Notes and Editorial Reviews
BRUCKNER: SYMPHONY NO.5
The Cleveland Orchestra
Franz Welser-Möst, conductor
Recorded live at the Stiftsbasilika St. Florian, Linz, 12-13 September 2006
Picture format: NTSC 16:9 anamorphic
Sound format: PCM Stereo / Dolby Digital 5.1 / DTS 5.1
Region code: 0 (all)
Subtitles (bonus): English, German, French
Booklet notes: English, German, French
Running time: 75 mins + 13 mins (bonus)
Bonus film: Franz Welser-Möst in conversation
* Long considered one of America’s great orchestras, The Cleveland Orchestra stands today among the world’s most-revered symphonic ensembles.
* Franz Welser-Möst, in his fifth
season as Music Director of The Cleveland Orchestra, conducting Bruckner’s gigantic Fifth, regarded as the cyclopean colossus among Bruckner's nine symphonies.
* An amazing aspect is the sound of the Cleveland Orchestra; it is a Bruckner sound without over-forcing; even when playing fortissimo; the brass is never bombastic. The hard-worked trumpets and trombones blend into the orchestral sound with an unparalleled brilliance, while the strings (particularly excellent in the Adagio, the heart of the symphony) bring out melodies with tonal intensity.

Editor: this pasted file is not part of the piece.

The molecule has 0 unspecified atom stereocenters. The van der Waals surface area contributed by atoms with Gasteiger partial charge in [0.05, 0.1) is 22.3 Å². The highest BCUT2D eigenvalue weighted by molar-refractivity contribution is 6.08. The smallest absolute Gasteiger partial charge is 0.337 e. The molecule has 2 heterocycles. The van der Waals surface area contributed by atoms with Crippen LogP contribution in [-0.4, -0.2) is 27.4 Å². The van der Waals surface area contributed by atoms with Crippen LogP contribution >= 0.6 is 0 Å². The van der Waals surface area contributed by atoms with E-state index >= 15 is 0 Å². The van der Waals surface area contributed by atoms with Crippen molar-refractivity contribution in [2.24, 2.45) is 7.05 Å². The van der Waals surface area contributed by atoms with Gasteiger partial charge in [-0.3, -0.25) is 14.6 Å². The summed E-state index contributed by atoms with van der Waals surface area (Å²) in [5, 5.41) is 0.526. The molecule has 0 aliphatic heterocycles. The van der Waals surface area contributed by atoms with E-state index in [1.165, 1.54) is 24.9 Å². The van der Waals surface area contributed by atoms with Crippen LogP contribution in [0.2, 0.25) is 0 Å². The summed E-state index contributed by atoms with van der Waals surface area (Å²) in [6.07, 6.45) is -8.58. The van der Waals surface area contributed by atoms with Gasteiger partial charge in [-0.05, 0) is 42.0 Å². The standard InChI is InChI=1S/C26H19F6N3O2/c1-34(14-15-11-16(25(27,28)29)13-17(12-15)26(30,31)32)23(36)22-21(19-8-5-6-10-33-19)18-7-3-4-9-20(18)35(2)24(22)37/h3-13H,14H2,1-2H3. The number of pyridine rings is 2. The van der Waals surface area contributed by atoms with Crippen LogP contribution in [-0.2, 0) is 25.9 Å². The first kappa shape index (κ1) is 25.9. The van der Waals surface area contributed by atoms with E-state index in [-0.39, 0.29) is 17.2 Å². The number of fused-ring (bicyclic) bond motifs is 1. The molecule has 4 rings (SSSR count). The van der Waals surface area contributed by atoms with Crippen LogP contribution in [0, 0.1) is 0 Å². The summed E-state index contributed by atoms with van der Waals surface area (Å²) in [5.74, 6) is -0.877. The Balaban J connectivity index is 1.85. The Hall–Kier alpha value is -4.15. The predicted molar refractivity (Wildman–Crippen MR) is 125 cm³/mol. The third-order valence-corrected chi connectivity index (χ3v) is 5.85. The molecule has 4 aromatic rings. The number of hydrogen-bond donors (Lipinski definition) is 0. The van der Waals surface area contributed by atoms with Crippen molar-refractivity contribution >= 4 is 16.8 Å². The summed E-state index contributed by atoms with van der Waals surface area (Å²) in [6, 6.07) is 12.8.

* The concert, recorded during the Linz Bruckner Festival of 2006 at the Stiftsbasilika of St. Florian, features a work that Bruckner never heard performed due to his illness at the time of its premiere in 1894. Bruckner, who is buried at the Abbey of St. Florian, had served there as chorister, teacher and organist.
R E V I E W S:
"When Franz Welser-Möst is good, he is very, very good. And Mr. Welser-Möst, who was born in Linz, Austria, is superb in the music of Bruckner, Linz’s favorite son.
This video was recorded live in Linz during a Cleveland Orchestra tour last year, at the Abbey of St. Florian, where Bruckner served as choirboy, teacher and organist, and where he is buried. The magnificent Baroque basilica affords much to occupy the eye in addition to stock shots of conductor and orchestra. And Bruckner’s organlike accumulations of blocks of sound stand up well to its reverberant acoustics...
Bruckner’s natural element here seems not to be noise, as in so many performances, but a quiet intensity that proves all the more striking as the huge sonorities grow out of it or subside back into it. Bruckner’s many silences are gripping, and Mr. Welser-Möst is fearless in extending them to the full."
James R. Oestreich, NEW YORK TIMES
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